Moonlight & Magnolias
16th April 2019
Newmarket Operatic Musical & Dramatic Society (NOMADS)
Kings Theatre Newmarket
Type of Production
Author: Julie Petrucci
In tandem with the play’s character Ben Hecht I have never read the book (or seen the film), therefore I came to Moonlight & Magnolias with limited knowledge of Gone With the Wind. No other film can have made such an impact. It has become a legend in the history of cinema and even today, there can be few who don’t respond to its sweeping theme music or aren’t familiar with the famous riposte: Frankly, my dear I don’t give a damn!
Ron Hutchinson’s Moonlight and Magnolias was first seen in 2007 and, according to the author’s interpretation, gives an account of how the screen-play for Gone With The Wind got rush-written in five days, when Hollywood mogul David O Selznick locks his hastily hired hands, screenwriter Ben Hecht and the director Victor Fleming in his office. Fuelled by bananas and peanuts, the three men embark on a marathon period together getting the proper screenplay written for the movie. As each day passes, the three men grow increasingly tired and crazier by the minute.
The set was first rate very light and airy, maybe a duller colour for the walls would have been preferable but it worked. Furniture and props were good as were the costumes. Lighting was rather bright for an interior but all areas were well lit. Sound effects were also good, I particularly liked the intercom.
Director Marion Hadley had schooled her cast well. Good use was made of the acting area and there were some nice stage pictures. Pace was good throughout and accents by the whole cast laudable. The cast consisted of four characters, Trevor Kartupelis as David O. Selznick the studio mogul, Andy McGowan as Ben Hecht the screenwriter, Steven Fenn as Victor Fleming the director, and Fiona Maguire as Miss Poppenghul Selznick’s dutiful secretary.
All three men did a splendid job, particularly Trevor Kartupelis. His was an exceptionally strong performance which it needed to be given that the script is extremely wordy. I would have liked more variation in delivery from Andy McGowan but it was a good performance nevertheless. Steven Fenn gathered confidence as Act 1 progressed culminating in an amusing reenactment in Act 2 of Melanie’s birthing scene from Gone With The Wind with Selznick and Fleming acting out the parts for the benefit of screenwriter Hecht as he looks on for inspiration. When Hecht becomes offended that he has to write the slapping of Prissy by Scarlett O’Hara into the script, he protests because he finds the scene racially offensive. Selznick tries to convince him that it is necessary because he wants to stay true to Mitchell’s book. In doing so a slapping scene a la The Three Stooges occurred. Overall though I think there is much more humour to be brought out than there was on the first night.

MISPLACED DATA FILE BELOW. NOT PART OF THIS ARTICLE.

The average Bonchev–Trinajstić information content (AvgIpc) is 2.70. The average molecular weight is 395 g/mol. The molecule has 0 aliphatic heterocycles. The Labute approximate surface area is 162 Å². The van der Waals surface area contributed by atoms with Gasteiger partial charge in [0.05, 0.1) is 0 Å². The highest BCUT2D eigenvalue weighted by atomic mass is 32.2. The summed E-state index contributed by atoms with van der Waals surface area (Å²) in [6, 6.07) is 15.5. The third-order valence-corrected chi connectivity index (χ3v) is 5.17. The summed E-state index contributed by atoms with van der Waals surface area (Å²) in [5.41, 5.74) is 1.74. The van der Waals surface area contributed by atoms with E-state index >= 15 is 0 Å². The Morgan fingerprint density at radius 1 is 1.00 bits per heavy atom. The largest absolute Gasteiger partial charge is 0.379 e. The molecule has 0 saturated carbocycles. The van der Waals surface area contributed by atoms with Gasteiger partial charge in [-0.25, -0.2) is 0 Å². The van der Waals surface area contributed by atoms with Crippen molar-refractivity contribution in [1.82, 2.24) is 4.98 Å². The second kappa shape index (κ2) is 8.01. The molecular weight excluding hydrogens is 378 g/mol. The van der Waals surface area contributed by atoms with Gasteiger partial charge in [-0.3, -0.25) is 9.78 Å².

Last, but most certainly not least, Fiona Maguire, almost unrecognisable as Miss Poppenghul, rounded out the cast as the only female character in the play. She was perfect in her role as Selznick’s highly competent and obedient secretary. Her charming and repetitive “Yes, Mr. Selznick” was brilliant and her facial expressions matched the chaos she was observing. A superb cameo performance.
A play exploring the creative process behind such an achievement covered by this script came up with some fascinating insights. I certainly came away knowing a lot more about Gone With the Wind than I did on arrival. I also came away impressed with the skilfulness of Director Marion Hadley and her cast but feel that, had the title been more appealing or at least given some indication of content, the appreciative first night audience would have been a great deal larger.